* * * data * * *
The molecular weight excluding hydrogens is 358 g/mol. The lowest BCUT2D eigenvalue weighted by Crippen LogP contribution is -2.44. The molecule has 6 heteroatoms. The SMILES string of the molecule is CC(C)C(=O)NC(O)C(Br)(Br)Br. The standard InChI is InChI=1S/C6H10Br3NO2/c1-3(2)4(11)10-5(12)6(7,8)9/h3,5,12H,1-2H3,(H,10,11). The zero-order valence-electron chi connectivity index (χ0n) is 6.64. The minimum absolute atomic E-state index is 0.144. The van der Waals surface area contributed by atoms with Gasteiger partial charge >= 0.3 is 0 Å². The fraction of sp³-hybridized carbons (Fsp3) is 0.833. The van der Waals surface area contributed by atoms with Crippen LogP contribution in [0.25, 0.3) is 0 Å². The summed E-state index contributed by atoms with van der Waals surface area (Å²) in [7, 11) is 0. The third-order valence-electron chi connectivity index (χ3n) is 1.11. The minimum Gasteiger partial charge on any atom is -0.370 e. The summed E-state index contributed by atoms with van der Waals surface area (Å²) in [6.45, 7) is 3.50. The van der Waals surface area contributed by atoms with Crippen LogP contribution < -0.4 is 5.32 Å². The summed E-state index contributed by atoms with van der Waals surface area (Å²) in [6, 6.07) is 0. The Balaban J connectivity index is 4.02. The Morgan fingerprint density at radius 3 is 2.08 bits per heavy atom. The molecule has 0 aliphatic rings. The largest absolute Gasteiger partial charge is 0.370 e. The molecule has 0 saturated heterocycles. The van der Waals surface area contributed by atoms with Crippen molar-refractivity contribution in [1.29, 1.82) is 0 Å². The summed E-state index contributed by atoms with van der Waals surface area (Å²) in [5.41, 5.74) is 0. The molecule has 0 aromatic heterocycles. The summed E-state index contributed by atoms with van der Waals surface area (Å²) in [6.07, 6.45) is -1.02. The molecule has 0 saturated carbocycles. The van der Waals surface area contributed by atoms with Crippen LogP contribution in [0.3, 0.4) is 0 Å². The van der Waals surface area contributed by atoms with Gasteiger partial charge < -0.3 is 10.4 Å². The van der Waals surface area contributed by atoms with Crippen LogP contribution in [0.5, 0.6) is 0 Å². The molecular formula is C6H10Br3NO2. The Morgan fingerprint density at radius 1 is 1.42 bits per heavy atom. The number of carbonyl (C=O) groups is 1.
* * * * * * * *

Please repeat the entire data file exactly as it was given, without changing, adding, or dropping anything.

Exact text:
The molecular weight excluding hydrogens is 358 g/mol. The lowest BCUT2D eigenvalue weighted by Crippen LogP contribution is -2.44. The molecule has 6 heteroatoms. The SMILES string of the molecule is CC(C)C(=O)NC(O)C(Br)(Br)Br. The standard InChI is InChI=1S/C6H10Br3NO2/c1-3(2)4(11)10-5(12)6(7,8)9/h3,5,12H,1-2H3,(H,10,11). The zero-order valence-electron chi connectivity index (χ0n) is 6.64. The minimum absolute atomic E-state index is 0.144. The van der Waals surface area contributed by atoms with Gasteiger partial charge >= 0.3 is 0 Å². The fraction of sp³-hybridized carbons (Fsp3) is 0.833. The van der Waals surface area contributed by atoms with Crippen LogP contribution in [0.25, 0.3) is 0 Å². The summed E-state index contributed by atoms with van der Waals surface area (Å²) in [7, 11) is 0. The third-order valence-electron chi connectivity index (χ3n) is 1.11. The minimum Gasteiger partial charge on any atom is -0.370 e. The summed E-state index contributed by atoms with van der Waals surface area (Å²) in [6.45, 7) is 3.50. The van der Waals surface area contributed by atoms with Crippen LogP contribution < -0.4 is 5.32 Å². The summed E-state index contributed by atoms with van der Waals surface area (Å²) in [6, 6.07) is 0. The Balaban J connectivity index is 4.02. The Morgan fingerprint density at radius 3 is 2.08 bits per heavy atom. The molecule has 0 aliphatic rings. The largest absolute Gasteiger partial charge is 0.370 e. The molecule has 0 saturated heterocycles. The van der Waals surface area contributed by atoms with Crippen molar-refractivity contribution in [1.29, 1.82) is 0 Å². The summed E-state index contributed by atoms with van der Waals surface area (Å²) in [5.41, 5.74) is 0. The molecule has 0 aromatic heterocycles. The summed E-state index contributed by atoms with van der Waals surface area (Å²) in [6.07, 6.45) is -1.02. The molecule has 0 saturated carbocycles. The van der Waals surface area contributed by atoms with Crippen LogP contribution in [0.3, 0.4) is 0 Å². The van der Waals surface area contributed by atoms with Gasteiger partial charge < -0.3 is 10.4 Å². The van der Waals surface area contributed by atoms with Crippen LogP contribution in [0.5, 0.6) is 0 Å². The molecular formula is C6H10Br3NO2. The Morgan fingerprint density at radius 1 is 1.42 bits per heavy atom. The number of carbonyl (C=O) groups is 1.